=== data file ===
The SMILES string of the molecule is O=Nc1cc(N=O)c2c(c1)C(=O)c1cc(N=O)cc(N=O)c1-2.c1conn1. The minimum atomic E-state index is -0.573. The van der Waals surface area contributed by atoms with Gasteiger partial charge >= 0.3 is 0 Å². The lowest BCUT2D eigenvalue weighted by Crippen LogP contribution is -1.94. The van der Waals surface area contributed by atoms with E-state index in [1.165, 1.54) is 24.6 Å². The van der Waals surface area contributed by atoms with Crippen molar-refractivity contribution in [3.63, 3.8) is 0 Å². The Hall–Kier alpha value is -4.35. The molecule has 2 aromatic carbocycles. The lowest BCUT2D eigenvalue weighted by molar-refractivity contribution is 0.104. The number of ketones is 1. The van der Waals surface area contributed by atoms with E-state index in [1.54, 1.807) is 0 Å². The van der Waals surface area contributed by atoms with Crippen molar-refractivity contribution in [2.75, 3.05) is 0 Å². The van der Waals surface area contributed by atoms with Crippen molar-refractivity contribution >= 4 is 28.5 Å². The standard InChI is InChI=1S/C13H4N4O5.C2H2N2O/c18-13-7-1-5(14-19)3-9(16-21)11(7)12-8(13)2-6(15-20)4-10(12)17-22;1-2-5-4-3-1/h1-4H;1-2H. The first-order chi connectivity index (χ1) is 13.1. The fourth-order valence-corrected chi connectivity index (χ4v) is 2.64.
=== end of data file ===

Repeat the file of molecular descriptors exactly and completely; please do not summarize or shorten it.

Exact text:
The SMILES string of the molecule is O=Nc1cc(N=O)c2c(c1)C(=O)c1cc(N=O)cc(N=O)c1-2.c1conn1. The minimum atomic E-state index is -0.573. The van der Waals surface area contributed by atoms with Gasteiger partial charge >= 0.3 is 0 Å². The lowest BCUT2D eigenvalue weighted by Crippen LogP contribution is -1.94. The van der Waals surface area contributed by atoms with E-state index in [1.165, 1.54) is 24.6 Å². The van der Waals surface area contributed by atoms with Crippen molar-refractivity contribution in [3.63, 3.8) is 0 Å². The Hall–Kier alpha value is -4.35. The molecule has 2 aromatic carbocycles. The lowest BCUT2D eigenvalue weighted by molar-refractivity contribution is 0.104. The number of ketones is 1. The van der Waals surface area contributed by atoms with E-state index in [1.54, 1.807) is 0 Å². The van der Waals surface area contributed by atoms with Crippen molar-refractivity contribution in [2.75, 3.05) is 0 Å². The van der Waals surface area contributed by atoms with Crippen molar-refractivity contribution >= 4 is 28.5 Å². The standard InChI is InChI=1S/C13H4N4O5.C2H2N2O/c18-13-7-1-5(14-19)3-9(16-21)11(7)12-8(13)2-6(15-20)4-10(12)17-22;1-2-5-4-3-1/h1-4H;1-2H. The first-order chi connectivity index (χ1) is 13.1. The fourth-order valence-corrected chi connectivity index (χ4v) is 2.64.